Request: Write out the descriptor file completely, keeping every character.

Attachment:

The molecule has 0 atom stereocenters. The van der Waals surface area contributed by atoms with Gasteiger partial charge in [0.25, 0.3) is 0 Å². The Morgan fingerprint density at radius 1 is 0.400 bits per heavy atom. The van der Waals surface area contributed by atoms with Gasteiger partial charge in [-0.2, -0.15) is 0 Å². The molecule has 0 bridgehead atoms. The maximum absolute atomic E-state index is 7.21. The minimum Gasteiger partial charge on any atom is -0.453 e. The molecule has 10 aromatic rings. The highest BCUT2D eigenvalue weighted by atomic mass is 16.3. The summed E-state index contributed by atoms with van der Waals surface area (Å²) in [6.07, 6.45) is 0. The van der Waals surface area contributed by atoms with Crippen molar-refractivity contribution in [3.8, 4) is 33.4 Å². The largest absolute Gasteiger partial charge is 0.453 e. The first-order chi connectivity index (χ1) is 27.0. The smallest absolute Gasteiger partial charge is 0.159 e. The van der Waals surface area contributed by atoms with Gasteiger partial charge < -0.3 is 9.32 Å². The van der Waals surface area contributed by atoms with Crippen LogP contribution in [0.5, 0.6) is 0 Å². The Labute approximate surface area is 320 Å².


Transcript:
The molecule has 0 atom stereocenters. The van der Waals surface area contributed by atoms with Gasteiger partial charge in [0.25, 0.3) is 0 Å². The Morgan fingerprint density at radius 1 is 0.400 bits per heavy atom. The van der Waals surface area contributed by atoms with Gasteiger partial charge in [-0.2, -0.15) is 0 Å². The molecule has 0 bridgehead atoms. The maximum absolute atomic E-state index is 7.21. The minimum Gasteiger partial charge on any atom is -0.453 e. The molecule has 10 aromatic rings. The highest BCUT2D eigenvalue weighted by atomic mass is 16.3. The summed E-state index contributed by atoms with van der Waals surface area (Å²) in [6.07, 6.45) is 0. The van der Waals surface area contributed by atoms with Crippen molar-refractivity contribution in [3.8, 4) is 33.4 Å². The largest absolute Gasteiger partial charge is 0.453 e. The first-order chi connectivity index (χ1) is 27.0. The smallest absolute Gasteiger partial charge is 0.159 e. The van der Waals surface area contributed by atoms with Gasteiger partial charge < -0.3 is 9.32 Å². The van der Waals surface area contributed by atoms with Crippen LogP contribution in [0.5, 0.6) is 0 Å². The Labute approximate surface area is 320 Å².